30 review for The Women with Silver Wings: The Inspiring True Story of the Women Airforce Service Pilots of World War II

  1. 4 out of 5

    Katie B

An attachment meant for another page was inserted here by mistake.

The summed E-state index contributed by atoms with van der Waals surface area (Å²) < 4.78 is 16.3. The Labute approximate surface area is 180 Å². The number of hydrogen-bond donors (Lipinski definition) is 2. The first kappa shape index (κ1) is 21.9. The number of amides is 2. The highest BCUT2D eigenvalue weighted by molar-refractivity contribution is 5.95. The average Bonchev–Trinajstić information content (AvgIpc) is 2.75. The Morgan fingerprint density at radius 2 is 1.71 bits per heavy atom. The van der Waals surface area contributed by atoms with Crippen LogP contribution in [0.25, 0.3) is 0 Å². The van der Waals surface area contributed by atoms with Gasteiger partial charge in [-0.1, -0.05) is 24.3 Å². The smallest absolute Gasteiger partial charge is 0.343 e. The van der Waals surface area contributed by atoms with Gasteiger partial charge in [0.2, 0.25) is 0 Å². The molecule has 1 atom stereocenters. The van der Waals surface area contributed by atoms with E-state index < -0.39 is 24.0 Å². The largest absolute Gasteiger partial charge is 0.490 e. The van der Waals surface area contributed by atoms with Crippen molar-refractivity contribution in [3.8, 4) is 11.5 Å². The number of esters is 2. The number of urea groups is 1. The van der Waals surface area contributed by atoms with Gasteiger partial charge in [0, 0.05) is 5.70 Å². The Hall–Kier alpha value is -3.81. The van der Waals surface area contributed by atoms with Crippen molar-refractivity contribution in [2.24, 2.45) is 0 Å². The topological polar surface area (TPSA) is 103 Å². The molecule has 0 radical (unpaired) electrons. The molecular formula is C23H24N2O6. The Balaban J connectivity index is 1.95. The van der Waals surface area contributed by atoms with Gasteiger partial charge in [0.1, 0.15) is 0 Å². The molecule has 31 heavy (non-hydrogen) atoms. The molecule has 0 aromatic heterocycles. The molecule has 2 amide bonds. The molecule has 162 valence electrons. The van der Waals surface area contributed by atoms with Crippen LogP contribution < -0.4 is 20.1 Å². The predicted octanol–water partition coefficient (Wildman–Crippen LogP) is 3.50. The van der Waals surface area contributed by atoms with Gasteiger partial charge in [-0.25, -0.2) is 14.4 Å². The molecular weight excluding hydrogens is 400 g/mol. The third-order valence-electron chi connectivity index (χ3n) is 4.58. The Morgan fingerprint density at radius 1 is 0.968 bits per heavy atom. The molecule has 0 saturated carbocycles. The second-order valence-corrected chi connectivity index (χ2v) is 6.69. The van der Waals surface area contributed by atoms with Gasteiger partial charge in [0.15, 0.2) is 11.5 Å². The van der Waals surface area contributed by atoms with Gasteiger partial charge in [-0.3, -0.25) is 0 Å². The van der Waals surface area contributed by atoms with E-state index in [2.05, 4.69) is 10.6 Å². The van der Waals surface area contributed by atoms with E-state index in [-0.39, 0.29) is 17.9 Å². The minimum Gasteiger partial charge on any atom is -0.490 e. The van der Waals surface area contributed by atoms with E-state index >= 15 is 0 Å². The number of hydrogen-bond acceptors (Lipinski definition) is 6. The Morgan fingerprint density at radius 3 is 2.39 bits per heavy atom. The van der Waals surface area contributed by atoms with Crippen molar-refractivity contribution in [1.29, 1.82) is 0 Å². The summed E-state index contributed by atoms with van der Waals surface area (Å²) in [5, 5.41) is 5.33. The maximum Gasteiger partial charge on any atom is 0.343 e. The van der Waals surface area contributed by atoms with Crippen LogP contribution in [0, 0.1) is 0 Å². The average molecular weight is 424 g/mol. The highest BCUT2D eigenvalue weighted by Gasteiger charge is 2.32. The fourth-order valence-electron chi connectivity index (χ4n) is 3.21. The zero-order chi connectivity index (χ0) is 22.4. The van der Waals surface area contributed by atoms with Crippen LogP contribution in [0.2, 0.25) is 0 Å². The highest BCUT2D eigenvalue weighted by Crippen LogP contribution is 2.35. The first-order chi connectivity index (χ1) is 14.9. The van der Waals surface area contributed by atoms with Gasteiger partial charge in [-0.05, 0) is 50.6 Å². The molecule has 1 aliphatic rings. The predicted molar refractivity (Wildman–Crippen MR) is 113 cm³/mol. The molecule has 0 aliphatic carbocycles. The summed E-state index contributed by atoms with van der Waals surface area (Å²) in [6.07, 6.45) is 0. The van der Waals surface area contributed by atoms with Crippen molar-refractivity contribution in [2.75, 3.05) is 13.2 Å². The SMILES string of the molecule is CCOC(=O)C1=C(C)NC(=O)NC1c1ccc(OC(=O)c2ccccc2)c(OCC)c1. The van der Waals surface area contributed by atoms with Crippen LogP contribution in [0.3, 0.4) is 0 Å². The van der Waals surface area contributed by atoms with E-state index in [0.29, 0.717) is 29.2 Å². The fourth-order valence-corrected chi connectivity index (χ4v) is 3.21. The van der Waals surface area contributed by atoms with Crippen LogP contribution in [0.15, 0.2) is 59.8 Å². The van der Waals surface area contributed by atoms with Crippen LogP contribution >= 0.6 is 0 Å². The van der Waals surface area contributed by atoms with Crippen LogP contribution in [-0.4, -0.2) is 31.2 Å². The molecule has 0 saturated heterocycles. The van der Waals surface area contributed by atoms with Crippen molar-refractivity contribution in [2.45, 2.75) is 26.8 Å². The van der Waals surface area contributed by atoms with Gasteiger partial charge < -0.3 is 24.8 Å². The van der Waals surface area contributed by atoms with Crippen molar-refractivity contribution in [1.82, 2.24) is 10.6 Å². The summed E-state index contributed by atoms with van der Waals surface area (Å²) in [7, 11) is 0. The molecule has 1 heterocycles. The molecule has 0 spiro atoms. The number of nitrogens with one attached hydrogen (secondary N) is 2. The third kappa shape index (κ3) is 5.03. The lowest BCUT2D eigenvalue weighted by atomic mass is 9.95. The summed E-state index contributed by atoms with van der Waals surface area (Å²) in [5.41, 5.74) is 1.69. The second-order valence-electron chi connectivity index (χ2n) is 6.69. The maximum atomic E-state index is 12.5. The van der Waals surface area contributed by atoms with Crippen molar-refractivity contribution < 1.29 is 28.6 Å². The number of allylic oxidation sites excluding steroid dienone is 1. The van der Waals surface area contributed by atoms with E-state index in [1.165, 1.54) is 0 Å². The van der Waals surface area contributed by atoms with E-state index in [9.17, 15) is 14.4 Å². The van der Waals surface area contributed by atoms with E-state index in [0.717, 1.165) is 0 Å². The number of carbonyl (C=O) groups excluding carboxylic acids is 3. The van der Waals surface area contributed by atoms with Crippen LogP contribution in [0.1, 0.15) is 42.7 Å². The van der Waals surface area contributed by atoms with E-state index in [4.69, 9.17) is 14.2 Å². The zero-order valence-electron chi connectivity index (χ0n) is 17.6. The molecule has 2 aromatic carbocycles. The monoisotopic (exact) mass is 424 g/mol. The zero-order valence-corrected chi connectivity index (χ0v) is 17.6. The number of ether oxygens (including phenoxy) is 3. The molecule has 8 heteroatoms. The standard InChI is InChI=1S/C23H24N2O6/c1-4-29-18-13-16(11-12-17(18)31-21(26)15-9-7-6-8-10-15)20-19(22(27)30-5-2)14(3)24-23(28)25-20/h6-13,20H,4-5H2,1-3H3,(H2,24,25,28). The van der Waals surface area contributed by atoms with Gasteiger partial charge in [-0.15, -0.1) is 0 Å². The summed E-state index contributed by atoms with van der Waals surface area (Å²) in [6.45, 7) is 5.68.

I figured the odds were good when I picked this one up that I would find this to be an interesting read. I've read quite a few books about female aviators and also the roles women played during World War 2 but this is actually the first time I've had the opportunity to read a nonfiction book devoted to the two subjects. It truly was an honor to learn more about these women and this book was definitely a worthwhile read. After the sneak attack on Pearl Harbor, the United States needed pilots to go I figured the odds were good when I picked this one up that I would find this to be an interesting read. I've read quite a few books about female aviators and also the roles women played during World War 2 but this is actually the first time I've had the opportunity to read a nonfiction book devoted to the two subjects. It truly was an honor to learn more about these women and this book was definitely a worthwhile read. After the sneak attack on Pearl Harbor, the United States needed pilots to go fight in the war. The WASPs (Women Airforce Service Pilots) was a group formed during World War 2 that trained pilots, tested aircraft, and also ferried aircraft. Essentially by having female pilots take on these responsibilities this freed up more male pilots to go fight in combat. Sounds like a great thing, right? Unfortunately given society norms and gender roles at the time, these women faced a battle of their own in order to be taken seriously. And what's worse is even decades after the war, these female aviators barely got a smidge of recognition for helping win the war. One of the reasons I wanted to read this book is about 20 years ago when my grandmother was in her 80s, she randomly told me how during WW2 she was going to get her pilot's license to help with the war effort but ended up not being able to take the exam because her mother thought it was too dangerous. This was the first time anyone in our family had heard this story, and now that she has passed away, it remains one of my favorite moments with her. One of the things that boggled my mind is all she needed was 7 lessons in the air and that's something that was basically confirmed in this book. Nowadays I think most of us know you need a lot of hours to get your pilot's license but back then you didn't need much at all. One of the women featured in this book I believe was deemed qualified to fly, after less than 5 hours in the air. Even though I knew this fact from reading previous books about female aviators, it still is crazy to me that there were serious discussions back then about whether or not a woman should be able to fly during her menstrual cycle. I do love how there was really no way a ban could be enforced because most men weren't going to want to ask the female pilots if they were on their period before every flight. And also these women would most likely have lied if questioned anyway because they had common sense and realized they were more than fully capable and qualified even if it was a certain time of the month. This book provides a good history of how the WASPs got their start as well as what led to it coming to an end in 1944 before the war was even over. The book features quite a few of the women associated with the WASPs and a decent amount of info is given about their backgrounds as well as their lives after the war. One thing I found fascinating is so many of the women pilots went on to start families and didn't really discuss their experiences during the war with them. They basically figured it was all about the kids and nobody really cared about mom's life prior to becoming a mother. It really wasn't until decades later when the government was attempting to give these women some recognition, that many family members got to actually learn more about the WASPs. I'm glad the author mentioned how the vast majority of the women pilots were white. It does break your heart there were women of color wanting to help the nation and yet many were turned away. In general the author did a pretty decent job showing the good things about the women and the program as well as the bad. This is a good read particularly if you enjoy nonfiction books about World War 2 and/or anything related to women doing extraordinary things. Thank you to Crown and Netgalley for providing me with an advance digital copy in exchange for an honest review.